August 12, 2015 - 47 comments

Why your video falls flat, 5 ways to make it more authentic.

Do you strive to create authentic videos that really resonate with your audience? Many marketers do, which is why “authentic” may be one of the biggest buzzwords around. Even if that's your goal, do you know how to quantify what "authentic" is, or is it just subjective?

That's why I wrote this. To give you 5 actionable steps you can take that will make your videos more authentic, and in the end, engage your audience.

1. Ditch the talking head
It’s good to introduce your speaker (preferably with their title), to show who’s talking. But people rarely connect with an interview. Instead, cover your interview footage with B-roll. Grab footage from the subject going about their day or relevant to what they’re talking about. People engage at a deeper level when you show the subject in their natural state, rather than perfectly staged the entire time. It brings about a level of reality to who they are and what they’re talking about.

2. Dont be scared of conflict
Too often companies attempt to showcase their product or service perfectly... to have perfectly scripted content. This backfires in a couple ways:

First, conflict is the basis of all story. People don’t engage with a story when it’s devoid of conflict. If you begin your video with the content completely resolved and wrapped with a pretty little bow on top, you'll hand your nicely parceled product to a sleeping audience. That’s why it’s vital to determine what’s the primary conflict of your company. Some might refer to this as your “why.”

Second, people don’t relate to perfect. Despite everyone wanting to be seen as perfect, no one wants to be around perfect people. Just like people don’t want to be around perfect companies. Especially millennials. So it’s important to understand the heart of the company, and the story you want to communicate to the world.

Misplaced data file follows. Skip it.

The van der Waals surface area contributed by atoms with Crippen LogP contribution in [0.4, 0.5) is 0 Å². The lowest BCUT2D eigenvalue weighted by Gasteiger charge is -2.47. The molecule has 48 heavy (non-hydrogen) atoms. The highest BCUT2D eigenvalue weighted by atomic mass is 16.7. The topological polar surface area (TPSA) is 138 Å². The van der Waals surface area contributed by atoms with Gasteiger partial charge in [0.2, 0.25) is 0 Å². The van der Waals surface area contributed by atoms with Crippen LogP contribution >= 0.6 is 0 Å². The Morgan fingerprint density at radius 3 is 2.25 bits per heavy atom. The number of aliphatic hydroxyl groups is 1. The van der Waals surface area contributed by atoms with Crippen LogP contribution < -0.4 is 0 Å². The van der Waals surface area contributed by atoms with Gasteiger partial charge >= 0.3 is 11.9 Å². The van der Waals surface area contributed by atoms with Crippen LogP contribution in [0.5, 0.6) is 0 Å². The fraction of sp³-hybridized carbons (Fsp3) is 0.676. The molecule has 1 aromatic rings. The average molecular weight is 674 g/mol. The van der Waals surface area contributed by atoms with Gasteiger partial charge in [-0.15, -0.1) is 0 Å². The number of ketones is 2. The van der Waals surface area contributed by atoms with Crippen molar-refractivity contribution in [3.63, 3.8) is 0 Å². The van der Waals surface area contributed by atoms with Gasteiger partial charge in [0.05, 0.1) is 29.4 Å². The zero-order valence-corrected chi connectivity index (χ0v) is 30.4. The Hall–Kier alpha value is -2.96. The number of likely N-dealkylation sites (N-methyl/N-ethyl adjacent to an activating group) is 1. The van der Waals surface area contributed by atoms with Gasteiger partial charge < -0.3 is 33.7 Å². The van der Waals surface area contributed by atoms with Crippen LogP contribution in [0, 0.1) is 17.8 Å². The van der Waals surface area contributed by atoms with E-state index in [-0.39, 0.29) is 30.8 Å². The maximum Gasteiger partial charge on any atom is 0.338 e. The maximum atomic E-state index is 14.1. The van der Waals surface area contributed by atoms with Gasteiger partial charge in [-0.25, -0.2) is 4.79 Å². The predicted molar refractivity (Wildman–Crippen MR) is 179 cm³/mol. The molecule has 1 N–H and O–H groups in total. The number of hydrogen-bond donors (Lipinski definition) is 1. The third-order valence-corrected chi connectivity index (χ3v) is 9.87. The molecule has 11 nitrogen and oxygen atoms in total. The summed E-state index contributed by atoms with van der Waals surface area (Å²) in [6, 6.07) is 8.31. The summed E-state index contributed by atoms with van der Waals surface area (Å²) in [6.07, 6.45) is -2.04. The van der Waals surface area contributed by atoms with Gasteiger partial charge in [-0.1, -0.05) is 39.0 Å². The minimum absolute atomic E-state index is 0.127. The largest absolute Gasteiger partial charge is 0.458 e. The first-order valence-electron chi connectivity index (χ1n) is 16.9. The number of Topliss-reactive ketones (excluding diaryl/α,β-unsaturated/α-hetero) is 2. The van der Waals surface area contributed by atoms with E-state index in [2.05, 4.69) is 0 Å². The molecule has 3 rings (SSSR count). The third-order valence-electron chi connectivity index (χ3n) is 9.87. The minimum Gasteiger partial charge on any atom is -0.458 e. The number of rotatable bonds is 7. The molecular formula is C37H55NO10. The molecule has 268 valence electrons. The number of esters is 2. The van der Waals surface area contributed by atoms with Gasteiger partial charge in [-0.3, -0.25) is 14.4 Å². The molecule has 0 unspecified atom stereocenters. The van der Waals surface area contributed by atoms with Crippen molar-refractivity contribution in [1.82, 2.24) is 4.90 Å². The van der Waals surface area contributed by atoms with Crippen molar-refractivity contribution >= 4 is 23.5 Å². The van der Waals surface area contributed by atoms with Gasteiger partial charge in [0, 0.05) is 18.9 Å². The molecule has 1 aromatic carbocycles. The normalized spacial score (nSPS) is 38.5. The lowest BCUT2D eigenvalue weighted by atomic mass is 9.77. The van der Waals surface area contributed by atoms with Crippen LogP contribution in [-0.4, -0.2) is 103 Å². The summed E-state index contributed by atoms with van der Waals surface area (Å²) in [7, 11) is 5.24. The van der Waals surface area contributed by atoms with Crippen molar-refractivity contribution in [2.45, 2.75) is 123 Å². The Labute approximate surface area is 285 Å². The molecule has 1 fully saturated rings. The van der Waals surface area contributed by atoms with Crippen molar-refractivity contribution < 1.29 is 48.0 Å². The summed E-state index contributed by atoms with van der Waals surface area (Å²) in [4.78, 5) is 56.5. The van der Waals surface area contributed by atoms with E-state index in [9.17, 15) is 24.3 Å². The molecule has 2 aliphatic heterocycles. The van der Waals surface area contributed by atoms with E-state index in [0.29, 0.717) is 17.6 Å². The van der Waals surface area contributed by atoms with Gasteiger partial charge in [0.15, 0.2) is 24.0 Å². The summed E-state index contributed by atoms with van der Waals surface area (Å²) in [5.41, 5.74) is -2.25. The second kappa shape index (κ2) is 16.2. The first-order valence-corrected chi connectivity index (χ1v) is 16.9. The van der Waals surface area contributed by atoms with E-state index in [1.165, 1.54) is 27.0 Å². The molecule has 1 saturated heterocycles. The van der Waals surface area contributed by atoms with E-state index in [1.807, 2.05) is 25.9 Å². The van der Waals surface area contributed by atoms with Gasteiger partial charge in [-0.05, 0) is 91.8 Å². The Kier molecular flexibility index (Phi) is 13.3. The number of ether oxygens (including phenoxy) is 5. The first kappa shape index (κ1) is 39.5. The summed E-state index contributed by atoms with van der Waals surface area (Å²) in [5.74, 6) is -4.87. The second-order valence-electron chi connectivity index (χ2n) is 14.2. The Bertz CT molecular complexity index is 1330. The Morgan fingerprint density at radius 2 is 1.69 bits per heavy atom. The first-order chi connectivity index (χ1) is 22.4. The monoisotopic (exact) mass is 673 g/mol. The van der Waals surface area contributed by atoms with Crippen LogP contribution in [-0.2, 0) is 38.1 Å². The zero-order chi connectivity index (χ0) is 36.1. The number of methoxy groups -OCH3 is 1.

3. Be imperfect onscreen
It’s important to be prepared. Yes. We believe that. But so often we find that onscreen talent feels the need to be perfect. They’re either over-prepared and it sounds rehearsed, or they want to sound perfect and get stressed out when it doesn't come out polished. This often results in the subject falling apart. Remember, perfection can generate audience mistrust. It’s your goal to make sure the talent is conversational and relaxed.

4. Handheld is your friend
Sometimes having smooth, stable B-roll will actually make your video feel too polished. This can, in some situations take away from the authenticity of the story you’re telling. We like to use handheld cameras because it helps push the audience into the moment. It takes away a barrier and creates more visual intensity. This look can be very powerful if it is used intentionally, especially when juxtaposed with the smoothness of a dolly or locked off shot.

5. Pay attention to color
The "fade" is a specific look that has become quite popular for both photography and videography. This look did not come out of a vacuum but out of a culture that strives for the authentic. The technical components of this look go against some more traditional trends of coloring and editing because it highlights aspects of the image that doesn't necessarily look as "pretty" but gives a realism to the shot that connects with the audience.

It’s important to recognize that color plays a huge role in how people respond to visuals. That’s why it’s vital to color grade your video to fit the tone and emotion you’re trying to evoke. Like this still from our production for TEDxMinnepolis below. 
There you have it. The key 5 techniques we use to create authentic videos. I’d love to hear what other methods you use. Leave a comment below and let me know!

Published by: Ryan Gates in Storytelling

Comments are closed.